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Cogn Affect Behav Neurosci. 2019 Jun;19(3):459-476. doi: 10.3758/s13415-018-00649-0.

Deconstructing value-based decision making via temporally selective manipulation of neural activity: Insights from rodent models.

Author information

1
Department of Psychiatry, University of Florida College of Medicine, P.O. Box 100256, Gainesville, FL, 32610-0256, USA. orsini@ufl.edu.
2
Center for Addiction Research and Education, University of Florida, Gainesville, FL, 32610, USA. orsini@ufl.edu.
3
Department of Neuroscience, University of Florida, Gainesville, FL, 32610, USA.
4
Department of Psychiatry, University of Florida College of Medicine, P.O. Box 100256, Gainesville, FL, 32610-0256, USA.
5
Center for Addiction Research and Education, University of Florida, Gainesville, FL, 32610, USA.
6
Department of Psychology, University of Florida, Gainesville, FL, 32610, USA.

Abstract

The ability to choose among options that differ in their rewards and costs (value-based decision making) has long been a topic of interest for neuroscientists, psychologists, and economists alike. This is likely because this is a cognitive process in which all animals (including humans) engage on a daily basis, be it routine (which road to take to work) or consequential (which graduate school to attend). Studies of value-based decision making (particularly at the preclinical level) often treat it as a uniform process. The results of such studies have been invaluable for our understanding of the brain substrates and neurochemical systems that contribute to decision making involving a range of different rewards and costs. Value-based decision making is not a unitary process, however, but is instead composed of distinct cognitive operations that function in concert to guide choice behavior. Within this conceptual framework, it is therefore important to consider that the known neural substrates supporting decision making may contribute to temporally distinct and dissociable components of the decision process. This review will describe this approach for investigating decision making, drawing from published studies that have used techniques that allow temporal dissection of the decision process, with an emphasis on the literature in animal models. The review will conclude with a discussion of the implications of this work for understanding pathological conditions that are characterized by impaired decision making.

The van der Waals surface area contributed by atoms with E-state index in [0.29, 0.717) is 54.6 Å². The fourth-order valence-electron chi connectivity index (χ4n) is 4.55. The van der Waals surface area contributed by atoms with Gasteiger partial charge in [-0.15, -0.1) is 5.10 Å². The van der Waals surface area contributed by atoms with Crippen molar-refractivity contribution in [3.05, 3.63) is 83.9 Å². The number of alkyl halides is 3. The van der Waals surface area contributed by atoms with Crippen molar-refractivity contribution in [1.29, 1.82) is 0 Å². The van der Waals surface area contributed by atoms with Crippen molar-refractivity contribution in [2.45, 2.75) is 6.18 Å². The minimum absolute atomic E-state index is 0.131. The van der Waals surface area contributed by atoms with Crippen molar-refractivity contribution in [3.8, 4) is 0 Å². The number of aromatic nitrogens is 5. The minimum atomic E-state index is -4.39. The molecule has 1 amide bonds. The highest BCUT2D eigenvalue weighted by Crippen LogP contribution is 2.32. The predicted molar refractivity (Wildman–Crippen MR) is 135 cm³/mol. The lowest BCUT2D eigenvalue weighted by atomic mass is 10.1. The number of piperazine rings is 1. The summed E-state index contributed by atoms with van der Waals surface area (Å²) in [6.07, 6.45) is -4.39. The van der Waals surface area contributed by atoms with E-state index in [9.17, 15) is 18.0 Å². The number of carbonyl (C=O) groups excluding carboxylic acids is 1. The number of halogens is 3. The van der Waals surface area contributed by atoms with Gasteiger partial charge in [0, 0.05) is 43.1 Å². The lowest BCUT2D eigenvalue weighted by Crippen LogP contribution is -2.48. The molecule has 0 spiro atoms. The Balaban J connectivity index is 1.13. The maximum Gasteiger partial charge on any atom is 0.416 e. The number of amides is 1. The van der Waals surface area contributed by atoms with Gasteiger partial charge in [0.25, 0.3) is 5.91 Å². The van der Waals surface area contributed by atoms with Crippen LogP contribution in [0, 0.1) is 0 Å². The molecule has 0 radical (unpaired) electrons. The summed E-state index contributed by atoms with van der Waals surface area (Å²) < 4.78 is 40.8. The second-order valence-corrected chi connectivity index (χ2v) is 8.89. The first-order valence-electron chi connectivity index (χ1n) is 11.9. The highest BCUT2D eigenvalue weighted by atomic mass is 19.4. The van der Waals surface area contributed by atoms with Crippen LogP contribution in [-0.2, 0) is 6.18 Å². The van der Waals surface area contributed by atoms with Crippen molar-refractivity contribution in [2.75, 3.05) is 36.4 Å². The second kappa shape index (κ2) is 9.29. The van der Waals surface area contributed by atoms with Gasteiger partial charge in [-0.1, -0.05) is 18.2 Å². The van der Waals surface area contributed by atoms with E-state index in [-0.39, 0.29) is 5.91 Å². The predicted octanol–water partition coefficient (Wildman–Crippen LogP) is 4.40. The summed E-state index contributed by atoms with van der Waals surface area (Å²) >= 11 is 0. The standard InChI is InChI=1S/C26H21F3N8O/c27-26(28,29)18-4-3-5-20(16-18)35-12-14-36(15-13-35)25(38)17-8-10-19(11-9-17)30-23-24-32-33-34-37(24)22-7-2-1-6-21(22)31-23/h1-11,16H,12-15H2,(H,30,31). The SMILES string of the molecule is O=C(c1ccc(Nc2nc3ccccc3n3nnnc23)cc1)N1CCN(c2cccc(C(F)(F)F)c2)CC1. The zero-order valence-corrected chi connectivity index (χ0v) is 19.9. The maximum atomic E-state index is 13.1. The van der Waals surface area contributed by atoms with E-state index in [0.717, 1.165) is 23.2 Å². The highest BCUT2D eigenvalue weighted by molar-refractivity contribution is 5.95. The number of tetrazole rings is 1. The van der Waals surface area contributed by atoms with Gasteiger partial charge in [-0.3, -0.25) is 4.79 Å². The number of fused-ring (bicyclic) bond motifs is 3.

KEYWORDS:

Amygdala; Decision making; Dopamine; Optogenetics; Prefrontal cortex

PMID:
30341621
PMCID:
PMC6472996
[Available on 2020-06-01]
DOI:
10.3758/s13415-018-00649-0

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